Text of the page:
The doors burst open. As one, my ex streamed in. The whole group of them carrying their trademark signs.

Jesus will laugh when you have AIDEs - Read one.

Reenact Soddom - Said a second.

And, of course, the classic that would never die - God hates fags!!!

There were many, many others. Most of them were variations of those three though. I saw microphones in some off hands too.

My ex, and they never gave up. He started ululuating and I started crying. Our mothers bemoaned our fate and the destruction of their special day. Then the chanting started.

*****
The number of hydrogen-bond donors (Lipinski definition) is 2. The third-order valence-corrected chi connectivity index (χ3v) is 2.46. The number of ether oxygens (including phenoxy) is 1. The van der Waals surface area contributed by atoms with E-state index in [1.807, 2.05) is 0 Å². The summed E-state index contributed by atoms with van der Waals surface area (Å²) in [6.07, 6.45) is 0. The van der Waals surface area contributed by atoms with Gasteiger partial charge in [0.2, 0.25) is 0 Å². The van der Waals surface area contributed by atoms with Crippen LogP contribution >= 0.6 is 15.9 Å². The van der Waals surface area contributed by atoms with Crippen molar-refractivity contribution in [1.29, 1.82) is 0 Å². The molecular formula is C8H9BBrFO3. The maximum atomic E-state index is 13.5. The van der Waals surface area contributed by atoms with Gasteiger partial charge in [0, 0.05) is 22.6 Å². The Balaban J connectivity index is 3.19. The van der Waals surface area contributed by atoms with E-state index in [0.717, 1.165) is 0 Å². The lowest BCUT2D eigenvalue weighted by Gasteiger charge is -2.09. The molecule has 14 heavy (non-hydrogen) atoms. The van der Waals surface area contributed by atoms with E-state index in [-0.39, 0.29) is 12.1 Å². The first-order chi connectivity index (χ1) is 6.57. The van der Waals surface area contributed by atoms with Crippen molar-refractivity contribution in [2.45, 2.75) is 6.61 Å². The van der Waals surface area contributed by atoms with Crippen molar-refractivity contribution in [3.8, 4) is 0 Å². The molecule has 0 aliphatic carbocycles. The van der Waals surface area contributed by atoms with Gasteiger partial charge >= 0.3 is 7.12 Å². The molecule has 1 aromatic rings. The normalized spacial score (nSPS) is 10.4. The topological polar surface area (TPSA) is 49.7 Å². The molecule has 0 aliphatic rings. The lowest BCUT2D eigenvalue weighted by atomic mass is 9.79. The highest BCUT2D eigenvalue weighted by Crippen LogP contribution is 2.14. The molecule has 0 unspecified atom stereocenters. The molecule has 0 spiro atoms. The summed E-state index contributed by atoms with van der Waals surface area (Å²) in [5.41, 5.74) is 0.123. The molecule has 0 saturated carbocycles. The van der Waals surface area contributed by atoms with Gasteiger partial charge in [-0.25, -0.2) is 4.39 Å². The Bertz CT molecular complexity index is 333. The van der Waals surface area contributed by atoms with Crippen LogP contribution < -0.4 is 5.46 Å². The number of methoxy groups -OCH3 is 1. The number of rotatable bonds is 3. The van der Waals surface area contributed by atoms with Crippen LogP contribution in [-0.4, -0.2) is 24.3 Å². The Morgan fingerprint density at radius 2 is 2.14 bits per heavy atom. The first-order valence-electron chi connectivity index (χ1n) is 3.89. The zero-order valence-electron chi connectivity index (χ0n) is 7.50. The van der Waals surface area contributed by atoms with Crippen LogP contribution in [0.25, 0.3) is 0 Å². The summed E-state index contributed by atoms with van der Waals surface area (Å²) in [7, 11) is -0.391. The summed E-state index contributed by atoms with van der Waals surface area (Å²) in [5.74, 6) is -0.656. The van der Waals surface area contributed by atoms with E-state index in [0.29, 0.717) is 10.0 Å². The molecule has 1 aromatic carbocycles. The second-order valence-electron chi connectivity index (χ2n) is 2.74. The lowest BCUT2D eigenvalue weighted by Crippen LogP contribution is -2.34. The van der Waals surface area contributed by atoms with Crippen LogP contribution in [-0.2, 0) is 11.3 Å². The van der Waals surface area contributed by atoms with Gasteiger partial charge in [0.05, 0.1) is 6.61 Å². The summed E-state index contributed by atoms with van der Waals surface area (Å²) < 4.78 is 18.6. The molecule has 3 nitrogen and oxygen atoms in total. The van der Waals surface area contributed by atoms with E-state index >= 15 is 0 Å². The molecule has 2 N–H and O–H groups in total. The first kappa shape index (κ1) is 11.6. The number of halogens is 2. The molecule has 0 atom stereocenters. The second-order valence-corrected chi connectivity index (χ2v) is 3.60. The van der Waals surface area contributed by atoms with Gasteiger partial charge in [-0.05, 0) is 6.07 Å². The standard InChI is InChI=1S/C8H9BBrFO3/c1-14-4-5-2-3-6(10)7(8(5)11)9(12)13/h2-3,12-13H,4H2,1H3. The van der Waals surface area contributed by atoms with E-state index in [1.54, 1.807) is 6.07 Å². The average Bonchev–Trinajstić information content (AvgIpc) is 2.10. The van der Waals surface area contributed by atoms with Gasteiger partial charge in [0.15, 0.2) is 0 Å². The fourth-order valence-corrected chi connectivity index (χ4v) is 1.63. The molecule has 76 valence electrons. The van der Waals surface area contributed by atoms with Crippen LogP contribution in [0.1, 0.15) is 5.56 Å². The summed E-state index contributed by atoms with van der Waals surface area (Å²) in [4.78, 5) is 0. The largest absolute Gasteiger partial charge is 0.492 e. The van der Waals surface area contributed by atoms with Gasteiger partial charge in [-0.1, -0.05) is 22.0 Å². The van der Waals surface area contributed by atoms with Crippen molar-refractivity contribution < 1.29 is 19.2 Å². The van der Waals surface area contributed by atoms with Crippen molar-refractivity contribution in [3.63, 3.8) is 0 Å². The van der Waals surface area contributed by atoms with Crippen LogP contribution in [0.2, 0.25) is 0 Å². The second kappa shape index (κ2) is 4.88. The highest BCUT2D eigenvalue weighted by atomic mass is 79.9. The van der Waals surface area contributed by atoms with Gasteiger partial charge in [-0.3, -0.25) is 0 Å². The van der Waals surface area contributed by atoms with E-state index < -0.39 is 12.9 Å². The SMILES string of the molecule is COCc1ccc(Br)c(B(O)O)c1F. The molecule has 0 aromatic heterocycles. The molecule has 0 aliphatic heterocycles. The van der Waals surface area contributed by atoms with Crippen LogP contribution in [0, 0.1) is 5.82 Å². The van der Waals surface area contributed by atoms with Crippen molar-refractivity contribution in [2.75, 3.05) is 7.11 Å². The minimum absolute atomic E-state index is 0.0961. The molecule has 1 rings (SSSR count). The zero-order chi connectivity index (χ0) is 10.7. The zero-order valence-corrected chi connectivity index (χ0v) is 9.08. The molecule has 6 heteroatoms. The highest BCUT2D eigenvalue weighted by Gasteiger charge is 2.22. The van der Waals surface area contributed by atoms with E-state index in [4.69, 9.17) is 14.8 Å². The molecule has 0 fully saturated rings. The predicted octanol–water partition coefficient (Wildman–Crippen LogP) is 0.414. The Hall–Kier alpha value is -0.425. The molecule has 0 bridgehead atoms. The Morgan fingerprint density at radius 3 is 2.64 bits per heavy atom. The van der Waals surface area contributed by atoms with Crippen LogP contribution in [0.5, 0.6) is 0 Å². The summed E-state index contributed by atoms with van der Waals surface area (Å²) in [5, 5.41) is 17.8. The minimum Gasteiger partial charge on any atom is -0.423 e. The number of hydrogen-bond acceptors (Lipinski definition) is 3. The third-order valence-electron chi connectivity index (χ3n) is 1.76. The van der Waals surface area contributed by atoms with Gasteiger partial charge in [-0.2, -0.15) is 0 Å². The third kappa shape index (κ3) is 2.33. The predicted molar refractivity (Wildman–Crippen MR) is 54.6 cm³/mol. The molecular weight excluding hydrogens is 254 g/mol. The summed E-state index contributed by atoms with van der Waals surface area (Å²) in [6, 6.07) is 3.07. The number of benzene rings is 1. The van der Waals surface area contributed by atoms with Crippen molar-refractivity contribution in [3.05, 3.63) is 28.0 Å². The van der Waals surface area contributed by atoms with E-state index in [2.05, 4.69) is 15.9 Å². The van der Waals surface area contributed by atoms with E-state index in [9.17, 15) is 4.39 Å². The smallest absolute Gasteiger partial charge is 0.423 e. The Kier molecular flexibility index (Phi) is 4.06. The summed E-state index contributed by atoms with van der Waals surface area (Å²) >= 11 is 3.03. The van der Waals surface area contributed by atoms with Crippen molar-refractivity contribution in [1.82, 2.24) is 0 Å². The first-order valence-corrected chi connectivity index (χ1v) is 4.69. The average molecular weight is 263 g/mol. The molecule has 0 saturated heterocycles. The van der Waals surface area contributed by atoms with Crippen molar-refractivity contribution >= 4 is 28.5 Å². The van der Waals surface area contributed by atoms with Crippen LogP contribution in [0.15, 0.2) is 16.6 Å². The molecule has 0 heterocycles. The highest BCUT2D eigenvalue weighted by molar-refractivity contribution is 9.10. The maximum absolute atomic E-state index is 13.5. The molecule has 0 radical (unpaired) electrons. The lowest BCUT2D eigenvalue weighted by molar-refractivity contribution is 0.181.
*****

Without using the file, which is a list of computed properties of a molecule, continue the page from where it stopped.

Long story short? Most of the guests fell into the background in horror. Unable to raise their hands against religious men and women. No matter how zealotous and evil they were. Not everyone was willing to stand passively by.

After years of questionable acceptance, some men will fight for their sons when a threat comes from the outside. Other men are willing to take on the wrath of heaven itself for what they believe in and those that they love.

That's why I'm here. It's supposed to be my honeymoon. Instead of Paris I'm sitting on a hard bench. Waiting to bail out my father, father in law, and new husband. Yes, husband. Thank God some officiants can get the "I Dos" out quickly.